Do you remember Shakespeare’s Life’s Brief Candle back in high school? We used to laugh about it, the antiquated phrases that seem to make a bad pun out of our invincible teenage years. Life’s brief candle, the title went. We muttered the words, to-morrow, to-morrow, and to-morrow in our mouths; threw them away mere minutes later. We are young after all. We are invincible.
We are young. We are supposed to live until we are seventy – old, wrinkly and out of shape. We dream of unpaved roads and journeys of life; we grow awkwardly into our twenties and wish that we know what is actually going on, never expecting deaths to knock on our doors, never realizing death could actually creep into our neighborhoods and ask for what we are not ready to give.
I don’t know you. I didn’t know a lot of you back in high school.
I remembered you though. You were that goofy senior who always seemed so bright and happy. You were and still are really pretty with that mega-watt smile of yours – you seemed to have it all; but we know that surfaces are only surfaces, each of us has our own stories to write. The only link between you and I is our one mutual close friend. She constantly updated us about you; your love life, your wedding, the choices you made – like moving to Laos and starting anew there – and we oooh and ahhh to them, feeling light-hearted and happy that girls from Convent Green Lane are making something out of our lives. We might have been melodramatic and bitchy at some point in our high school careers but we are still self-made independent women at the end of the day.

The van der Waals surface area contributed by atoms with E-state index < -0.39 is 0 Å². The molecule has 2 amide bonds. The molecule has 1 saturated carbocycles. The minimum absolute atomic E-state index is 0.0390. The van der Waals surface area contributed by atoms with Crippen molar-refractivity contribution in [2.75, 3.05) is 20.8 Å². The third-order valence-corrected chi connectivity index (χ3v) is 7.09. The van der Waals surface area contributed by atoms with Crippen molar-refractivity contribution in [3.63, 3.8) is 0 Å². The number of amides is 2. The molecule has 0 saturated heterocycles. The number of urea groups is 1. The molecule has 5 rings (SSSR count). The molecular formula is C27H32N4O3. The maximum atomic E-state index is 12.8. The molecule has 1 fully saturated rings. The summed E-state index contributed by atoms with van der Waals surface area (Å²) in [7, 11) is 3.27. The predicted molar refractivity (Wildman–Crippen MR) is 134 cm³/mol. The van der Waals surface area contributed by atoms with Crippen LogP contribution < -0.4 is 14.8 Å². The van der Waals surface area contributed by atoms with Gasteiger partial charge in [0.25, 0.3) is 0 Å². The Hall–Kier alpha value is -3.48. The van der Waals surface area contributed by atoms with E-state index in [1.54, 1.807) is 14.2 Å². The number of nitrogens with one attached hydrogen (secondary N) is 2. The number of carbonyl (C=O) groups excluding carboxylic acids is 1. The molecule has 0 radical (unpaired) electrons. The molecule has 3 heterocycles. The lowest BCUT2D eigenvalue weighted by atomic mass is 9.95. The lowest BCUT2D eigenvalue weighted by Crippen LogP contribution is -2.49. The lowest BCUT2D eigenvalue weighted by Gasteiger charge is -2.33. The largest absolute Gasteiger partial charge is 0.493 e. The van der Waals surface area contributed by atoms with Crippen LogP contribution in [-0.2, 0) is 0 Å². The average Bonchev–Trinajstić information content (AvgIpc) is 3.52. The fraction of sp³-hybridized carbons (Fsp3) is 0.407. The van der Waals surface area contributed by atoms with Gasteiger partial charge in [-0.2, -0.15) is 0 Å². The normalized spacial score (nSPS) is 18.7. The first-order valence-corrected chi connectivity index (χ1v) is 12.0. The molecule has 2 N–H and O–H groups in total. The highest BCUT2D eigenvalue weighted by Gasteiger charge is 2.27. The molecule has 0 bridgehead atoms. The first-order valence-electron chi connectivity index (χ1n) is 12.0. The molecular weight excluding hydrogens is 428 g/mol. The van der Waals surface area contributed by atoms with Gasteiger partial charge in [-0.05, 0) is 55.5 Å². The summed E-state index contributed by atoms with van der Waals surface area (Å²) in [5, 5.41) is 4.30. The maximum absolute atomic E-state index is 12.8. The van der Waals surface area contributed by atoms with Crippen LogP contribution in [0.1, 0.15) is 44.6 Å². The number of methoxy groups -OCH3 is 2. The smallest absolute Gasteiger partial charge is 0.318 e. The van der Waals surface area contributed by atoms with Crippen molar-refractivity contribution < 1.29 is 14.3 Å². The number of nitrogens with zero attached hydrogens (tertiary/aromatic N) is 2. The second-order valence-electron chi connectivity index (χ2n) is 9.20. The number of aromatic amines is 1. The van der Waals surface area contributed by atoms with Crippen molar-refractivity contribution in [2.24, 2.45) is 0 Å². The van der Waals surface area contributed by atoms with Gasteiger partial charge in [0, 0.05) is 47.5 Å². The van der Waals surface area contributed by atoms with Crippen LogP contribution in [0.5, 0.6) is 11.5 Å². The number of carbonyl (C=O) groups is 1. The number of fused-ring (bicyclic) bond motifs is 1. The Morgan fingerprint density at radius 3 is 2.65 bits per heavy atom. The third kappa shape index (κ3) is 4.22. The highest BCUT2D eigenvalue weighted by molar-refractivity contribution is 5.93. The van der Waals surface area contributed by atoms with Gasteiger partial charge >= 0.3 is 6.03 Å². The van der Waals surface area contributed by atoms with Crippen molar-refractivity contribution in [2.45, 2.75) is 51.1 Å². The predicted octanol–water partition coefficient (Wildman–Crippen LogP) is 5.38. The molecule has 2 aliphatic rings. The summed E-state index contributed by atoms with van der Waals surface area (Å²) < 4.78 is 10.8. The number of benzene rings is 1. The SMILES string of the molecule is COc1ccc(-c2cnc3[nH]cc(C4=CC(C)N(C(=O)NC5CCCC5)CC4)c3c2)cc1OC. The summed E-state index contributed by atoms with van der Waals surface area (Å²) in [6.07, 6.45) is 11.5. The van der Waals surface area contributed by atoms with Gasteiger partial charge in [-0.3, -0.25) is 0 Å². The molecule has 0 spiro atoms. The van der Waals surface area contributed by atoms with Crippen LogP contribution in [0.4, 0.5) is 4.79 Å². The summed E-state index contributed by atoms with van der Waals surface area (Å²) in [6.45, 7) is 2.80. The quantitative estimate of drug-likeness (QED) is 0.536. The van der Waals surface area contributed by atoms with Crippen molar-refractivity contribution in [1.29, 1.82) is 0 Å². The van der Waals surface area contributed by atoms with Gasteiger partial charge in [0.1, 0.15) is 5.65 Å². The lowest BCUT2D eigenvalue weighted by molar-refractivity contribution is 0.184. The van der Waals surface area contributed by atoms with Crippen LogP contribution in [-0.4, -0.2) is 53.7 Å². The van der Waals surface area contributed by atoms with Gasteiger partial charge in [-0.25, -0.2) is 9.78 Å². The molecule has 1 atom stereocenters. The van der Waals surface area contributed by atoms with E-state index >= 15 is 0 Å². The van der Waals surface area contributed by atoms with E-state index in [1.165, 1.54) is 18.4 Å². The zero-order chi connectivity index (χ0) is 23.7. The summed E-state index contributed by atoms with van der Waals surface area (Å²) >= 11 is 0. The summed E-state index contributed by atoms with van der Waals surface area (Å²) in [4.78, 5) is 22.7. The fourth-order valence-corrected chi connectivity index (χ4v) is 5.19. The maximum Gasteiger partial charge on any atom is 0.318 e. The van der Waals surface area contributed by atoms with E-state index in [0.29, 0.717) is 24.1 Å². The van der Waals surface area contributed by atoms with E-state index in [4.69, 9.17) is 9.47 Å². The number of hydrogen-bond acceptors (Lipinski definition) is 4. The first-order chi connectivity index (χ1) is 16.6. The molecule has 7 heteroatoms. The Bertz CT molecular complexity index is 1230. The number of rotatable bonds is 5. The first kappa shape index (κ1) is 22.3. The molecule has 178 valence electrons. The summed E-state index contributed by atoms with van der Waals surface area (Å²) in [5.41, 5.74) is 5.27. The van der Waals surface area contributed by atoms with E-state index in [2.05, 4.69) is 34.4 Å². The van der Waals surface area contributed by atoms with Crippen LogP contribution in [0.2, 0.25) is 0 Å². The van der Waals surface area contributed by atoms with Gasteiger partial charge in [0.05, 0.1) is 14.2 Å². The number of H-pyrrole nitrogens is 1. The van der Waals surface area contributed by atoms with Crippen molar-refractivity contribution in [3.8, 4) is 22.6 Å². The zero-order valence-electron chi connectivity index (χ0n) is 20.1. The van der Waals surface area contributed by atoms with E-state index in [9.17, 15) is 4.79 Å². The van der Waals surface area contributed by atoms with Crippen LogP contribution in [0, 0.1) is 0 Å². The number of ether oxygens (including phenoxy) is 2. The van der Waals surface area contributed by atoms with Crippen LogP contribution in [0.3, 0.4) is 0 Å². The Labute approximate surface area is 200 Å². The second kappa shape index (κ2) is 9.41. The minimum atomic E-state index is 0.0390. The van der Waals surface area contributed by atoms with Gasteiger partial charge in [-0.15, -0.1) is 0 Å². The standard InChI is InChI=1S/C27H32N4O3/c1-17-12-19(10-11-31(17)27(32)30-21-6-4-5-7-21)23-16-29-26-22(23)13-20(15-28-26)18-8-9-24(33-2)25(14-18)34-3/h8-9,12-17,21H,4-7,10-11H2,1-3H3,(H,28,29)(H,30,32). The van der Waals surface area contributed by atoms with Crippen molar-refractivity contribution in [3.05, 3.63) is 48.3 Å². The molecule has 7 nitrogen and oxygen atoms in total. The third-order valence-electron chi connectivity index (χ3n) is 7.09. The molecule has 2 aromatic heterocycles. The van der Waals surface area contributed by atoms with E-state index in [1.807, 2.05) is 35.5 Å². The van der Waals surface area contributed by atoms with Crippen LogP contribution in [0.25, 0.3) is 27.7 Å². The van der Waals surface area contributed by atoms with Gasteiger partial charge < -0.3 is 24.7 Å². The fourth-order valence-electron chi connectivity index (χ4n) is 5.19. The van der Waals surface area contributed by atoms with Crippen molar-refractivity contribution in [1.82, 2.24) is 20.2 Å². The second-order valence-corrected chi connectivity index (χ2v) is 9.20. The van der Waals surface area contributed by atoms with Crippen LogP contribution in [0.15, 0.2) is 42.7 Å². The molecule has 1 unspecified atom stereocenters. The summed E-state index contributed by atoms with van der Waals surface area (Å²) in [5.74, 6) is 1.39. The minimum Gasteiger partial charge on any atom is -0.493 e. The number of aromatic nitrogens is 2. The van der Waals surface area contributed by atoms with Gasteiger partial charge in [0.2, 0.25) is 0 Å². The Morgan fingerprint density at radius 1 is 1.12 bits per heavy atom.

Yesterday that friend texted me at two in the morning asking me to pray. I don’t usually pray, but there’s always an exception. Planes are supposed to be the safest mode of transportation. The odds of being in a plane crash is literally 1 in 4.7 million. That means you are more likely to get pregnant from unsafe sex than from boarding a plane. But disasters don’t pick faces; and it’s really fucked up how things align themselves to provide the ugliest equation one could ever imagine. I am praying hard now. I don’t know you, but I am praying and hoping that all the bad news will go away – your friends and family need you still. Come back to them. Be safe.
“Not until we are lost do we begin to understand ourselves.” – Henry David Thoreau
For those of you who do pray, please pray for Joel and Angelin Babcock. They were involved in the Laos Airline plane crash which happened yesterday afternoon. Their deaths have not been confirmed, so please, pray on.
Update: Both their bodies have been found, God bless them. They will, of course, be missed by their families and people closest to them. At the very least, they are now at a better place now. And one day, eventually, those who hold them dear will have the chance to see them again.